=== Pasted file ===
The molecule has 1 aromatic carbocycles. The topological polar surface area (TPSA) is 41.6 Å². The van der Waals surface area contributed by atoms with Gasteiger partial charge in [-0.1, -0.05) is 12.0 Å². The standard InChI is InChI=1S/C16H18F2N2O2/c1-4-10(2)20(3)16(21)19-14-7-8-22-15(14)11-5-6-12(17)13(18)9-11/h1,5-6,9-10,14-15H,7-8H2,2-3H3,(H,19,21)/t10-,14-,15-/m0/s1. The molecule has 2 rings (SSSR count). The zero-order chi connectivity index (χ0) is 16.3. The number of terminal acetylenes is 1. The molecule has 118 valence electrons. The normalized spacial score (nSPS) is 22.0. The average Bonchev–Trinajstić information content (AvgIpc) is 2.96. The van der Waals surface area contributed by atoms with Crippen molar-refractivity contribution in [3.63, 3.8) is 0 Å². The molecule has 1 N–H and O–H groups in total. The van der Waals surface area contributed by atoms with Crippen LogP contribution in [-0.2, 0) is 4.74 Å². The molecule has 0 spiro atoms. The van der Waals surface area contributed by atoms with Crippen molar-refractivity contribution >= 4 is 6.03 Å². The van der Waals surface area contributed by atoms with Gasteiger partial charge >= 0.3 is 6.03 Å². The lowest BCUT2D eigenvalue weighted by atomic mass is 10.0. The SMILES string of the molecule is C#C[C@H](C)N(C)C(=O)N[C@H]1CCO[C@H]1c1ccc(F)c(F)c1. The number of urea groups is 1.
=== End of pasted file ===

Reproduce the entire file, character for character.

The molecule has 1 aromatic carbocycles. The topological polar surface area (TPSA) is 41.6 Å². The van der Waals surface area contributed by atoms with Gasteiger partial charge in [-0.1, -0.05) is 12.0 Å². The standard InChI is InChI=1S/C16H18F2N2O2/c1-4-10(2)20(3)16(21)19-14-7-8-22-15(14)11-5-6-12(17)13(18)9-11/h1,5-6,9-10,14-15H,7-8H2,2-3H3,(H,19,21)/t10-,14-,15-/m0/s1. The molecule has 2 rings (SSSR count). The zero-order chi connectivity index (χ0) is 16.3. The number of terminal acetylenes is 1. The molecule has 118 valence electrons. The normalized spacial score (nSPS) is 22.0. The average Bonchev–Trinajstić information content (AvgIpc) is 2.96. The van der Waals surface area contributed by atoms with Crippen molar-refractivity contribution in [3.63, 3.8) is 0 Å². The molecule has 1 N–H and O–H groups in total. The van der Waals surface area contributed by atoms with Crippen LogP contribution in [-0.2, 0) is 4.74 Å². The molecule has 0 spiro atoms. The van der Waals surface area contributed by atoms with Crippen molar-refractivity contribution >= 4 is 6.03 Å². The van der Waals surface area contributed by atoms with Gasteiger partial charge >= 0.3 is 6.03 Å². The lowest BCUT2D eigenvalue weighted by atomic mass is 10.0. The SMILES string of the molecule is C#C[C@H](C)N(C)C(=O)N[C@H]1CCO[C@H]1c1ccc(F)c(F)c1. The number of urea groups is 1.